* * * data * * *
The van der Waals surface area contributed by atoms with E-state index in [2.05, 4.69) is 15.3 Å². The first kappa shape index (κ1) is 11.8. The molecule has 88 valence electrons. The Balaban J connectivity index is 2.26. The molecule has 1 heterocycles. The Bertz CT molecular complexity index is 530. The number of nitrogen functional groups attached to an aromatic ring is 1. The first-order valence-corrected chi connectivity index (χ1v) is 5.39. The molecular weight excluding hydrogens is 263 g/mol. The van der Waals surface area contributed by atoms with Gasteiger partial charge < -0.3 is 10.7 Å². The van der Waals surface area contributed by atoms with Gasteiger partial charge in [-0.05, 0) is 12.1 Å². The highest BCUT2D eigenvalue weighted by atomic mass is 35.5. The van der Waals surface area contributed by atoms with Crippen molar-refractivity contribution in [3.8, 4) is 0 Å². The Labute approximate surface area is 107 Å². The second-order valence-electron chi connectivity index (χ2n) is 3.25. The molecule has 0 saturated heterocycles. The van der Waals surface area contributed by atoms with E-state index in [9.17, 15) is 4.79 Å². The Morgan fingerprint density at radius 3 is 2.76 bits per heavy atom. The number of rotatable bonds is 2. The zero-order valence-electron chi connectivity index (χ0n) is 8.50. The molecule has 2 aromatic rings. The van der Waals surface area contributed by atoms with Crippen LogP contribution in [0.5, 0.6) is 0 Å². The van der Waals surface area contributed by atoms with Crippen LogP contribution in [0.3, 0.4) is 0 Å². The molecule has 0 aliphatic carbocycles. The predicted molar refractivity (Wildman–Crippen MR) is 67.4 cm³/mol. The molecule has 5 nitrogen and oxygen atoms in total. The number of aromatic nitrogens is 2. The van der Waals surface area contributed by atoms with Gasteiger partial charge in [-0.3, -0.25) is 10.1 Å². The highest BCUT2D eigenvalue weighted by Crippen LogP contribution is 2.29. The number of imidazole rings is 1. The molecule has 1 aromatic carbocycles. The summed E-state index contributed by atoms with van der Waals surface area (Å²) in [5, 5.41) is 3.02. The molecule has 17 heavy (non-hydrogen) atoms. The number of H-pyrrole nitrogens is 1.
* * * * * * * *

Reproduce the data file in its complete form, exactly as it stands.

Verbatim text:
The van der Waals surface area contributed by atoms with E-state index in [2.05, 4.69) is 15.3 Å². The first kappa shape index (κ1) is 11.8. The molecule has 88 valence electrons. The Balaban J connectivity index is 2.26. The molecule has 1 heterocycles. The Bertz CT molecular complexity index is 530. The number of nitrogen functional groups attached to an aromatic ring is 1. The first-order valence-corrected chi connectivity index (χ1v) is 5.39. The molecular weight excluding hydrogens is 263 g/mol. The van der Waals surface area contributed by atoms with Gasteiger partial charge < -0.3 is 10.7 Å². The van der Waals surface area contributed by atoms with Gasteiger partial charge in [-0.05, 0) is 12.1 Å². The highest BCUT2D eigenvalue weighted by atomic mass is 35.5. The van der Waals surface area contributed by atoms with Crippen molar-refractivity contribution in [3.8, 4) is 0 Å². The Labute approximate surface area is 107 Å². The second-order valence-electron chi connectivity index (χ2n) is 3.25. The molecule has 0 saturated heterocycles. The van der Waals surface area contributed by atoms with E-state index in [9.17, 15) is 4.79 Å². The Morgan fingerprint density at radius 3 is 2.76 bits per heavy atom. The number of rotatable bonds is 2. The zero-order valence-electron chi connectivity index (χ0n) is 8.50. The molecule has 2 aromatic rings. The van der Waals surface area contributed by atoms with Crippen LogP contribution in [0.5, 0.6) is 0 Å². The van der Waals surface area contributed by atoms with Crippen LogP contribution in [0.3, 0.4) is 0 Å². The molecule has 0 aliphatic carbocycles. The predicted molar refractivity (Wildman–Crippen MR) is 67.4 cm³/mol. The molecule has 5 nitrogen and oxygen atoms in total. The number of aromatic nitrogens is 2. The van der Waals surface area contributed by atoms with Gasteiger partial charge in [-0.3, -0.25) is 10.1 Å². The highest BCUT2D eigenvalue weighted by Crippen LogP contribution is 2.29. The number of imidazole rings is 1. The molecule has 1 aromatic carbocycles. The summed E-state index contributed by atoms with van der Waals surface area (Å²) in [5, 5.41) is 3.02. The molecule has 17 heavy (non-hydrogen) atoms. The number of H-pyrrole nitrogens is 1.